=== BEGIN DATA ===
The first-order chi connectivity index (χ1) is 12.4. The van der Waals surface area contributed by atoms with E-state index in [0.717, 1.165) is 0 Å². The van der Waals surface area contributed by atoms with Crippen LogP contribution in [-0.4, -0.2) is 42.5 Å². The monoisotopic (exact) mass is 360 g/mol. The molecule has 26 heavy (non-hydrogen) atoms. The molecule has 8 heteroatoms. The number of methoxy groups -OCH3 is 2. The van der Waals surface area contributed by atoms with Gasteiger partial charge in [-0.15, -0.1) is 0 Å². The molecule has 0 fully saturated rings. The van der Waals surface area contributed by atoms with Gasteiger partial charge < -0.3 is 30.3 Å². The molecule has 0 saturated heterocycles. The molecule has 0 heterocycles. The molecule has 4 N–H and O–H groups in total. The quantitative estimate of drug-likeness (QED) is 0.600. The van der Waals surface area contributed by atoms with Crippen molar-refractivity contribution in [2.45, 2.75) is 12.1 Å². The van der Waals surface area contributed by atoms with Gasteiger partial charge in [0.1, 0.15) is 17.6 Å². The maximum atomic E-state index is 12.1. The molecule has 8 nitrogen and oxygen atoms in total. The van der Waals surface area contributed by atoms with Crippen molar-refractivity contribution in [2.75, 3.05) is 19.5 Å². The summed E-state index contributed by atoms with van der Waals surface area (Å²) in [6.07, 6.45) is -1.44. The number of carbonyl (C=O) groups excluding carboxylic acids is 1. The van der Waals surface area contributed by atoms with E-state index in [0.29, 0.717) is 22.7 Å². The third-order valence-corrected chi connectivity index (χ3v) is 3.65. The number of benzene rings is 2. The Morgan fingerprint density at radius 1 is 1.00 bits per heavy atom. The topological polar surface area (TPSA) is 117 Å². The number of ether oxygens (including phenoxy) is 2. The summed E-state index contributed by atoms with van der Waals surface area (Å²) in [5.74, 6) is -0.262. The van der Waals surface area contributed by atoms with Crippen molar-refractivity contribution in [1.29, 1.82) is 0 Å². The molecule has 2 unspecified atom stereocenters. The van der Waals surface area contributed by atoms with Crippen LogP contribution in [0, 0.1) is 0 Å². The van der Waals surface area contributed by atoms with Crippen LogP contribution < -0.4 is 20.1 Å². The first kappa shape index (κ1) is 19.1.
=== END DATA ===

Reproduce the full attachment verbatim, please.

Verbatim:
The first-order chi connectivity index (χ1) is 12.4. The van der Waals surface area contributed by atoms with E-state index in [0.717, 1.165) is 0 Å². The van der Waals surface area contributed by atoms with Crippen LogP contribution in [-0.4, -0.2) is 42.5 Å². The monoisotopic (exact) mass is 360 g/mol. The molecule has 26 heavy (non-hydrogen) atoms. The molecule has 8 heteroatoms. The number of methoxy groups -OCH3 is 2. The van der Waals surface area contributed by atoms with Gasteiger partial charge in [-0.15, -0.1) is 0 Å². The molecule has 0 fully saturated rings. The van der Waals surface area contributed by atoms with Gasteiger partial charge < -0.3 is 30.3 Å². The molecule has 0 saturated heterocycles. The molecule has 0 heterocycles. The molecule has 4 N–H and O–H groups in total. The quantitative estimate of drug-likeness (QED) is 0.600. The van der Waals surface area contributed by atoms with Crippen molar-refractivity contribution in [2.45, 2.75) is 12.1 Å². The van der Waals surface area contributed by atoms with Gasteiger partial charge in [0.1, 0.15) is 17.6 Å². The maximum atomic E-state index is 12.1. The molecule has 8 nitrogen and oxygen atoms in total. The van der Waals surface area contributed by atoms with Crippen molar-refractivity contribution in [2.75, 3.05) is 19.5 Å². The summed E-state index contributed by atoms with van der Waals surface area (Å²) in [6.07, 6.45) is -1.44. The number of carbonyl (C=O) groups excluding carboxylic acids is 1. The van der Waals surface area contributed by atoms with E-state index in [0.29, 0.717) is 22.7 Å². The third-order valence-corrected chi connectivity index (χ3v) is 3.65. The number of benzene rings is 2. The Morgan fingerprint density at radius 1 is 1.00 bits per heavy atom. The topological polar surface area (TPSA) is 117 Å². The number of ether oxygens (including phenoxy) is 2. The summed E-state index contributed by atoms with van der Waals surface area (Å²) in [5.74, 6) is -0.262. The van der Waals surface area contributed by atoms with Crippen molar-refractivity contribution in [1.29, 1.82) is 0 Å². The molecule has 2 unspecified atom stereocenters. The van der Waals surface area contributed by atoms with Crippen LogP contribution in [0, 0.1) is 0 Å². The van der Waals surface area contributed by atoms with Crippen LogP contribution < -0.4 is 20.1 Å². The first kappa shape index (κ1) is 19.1.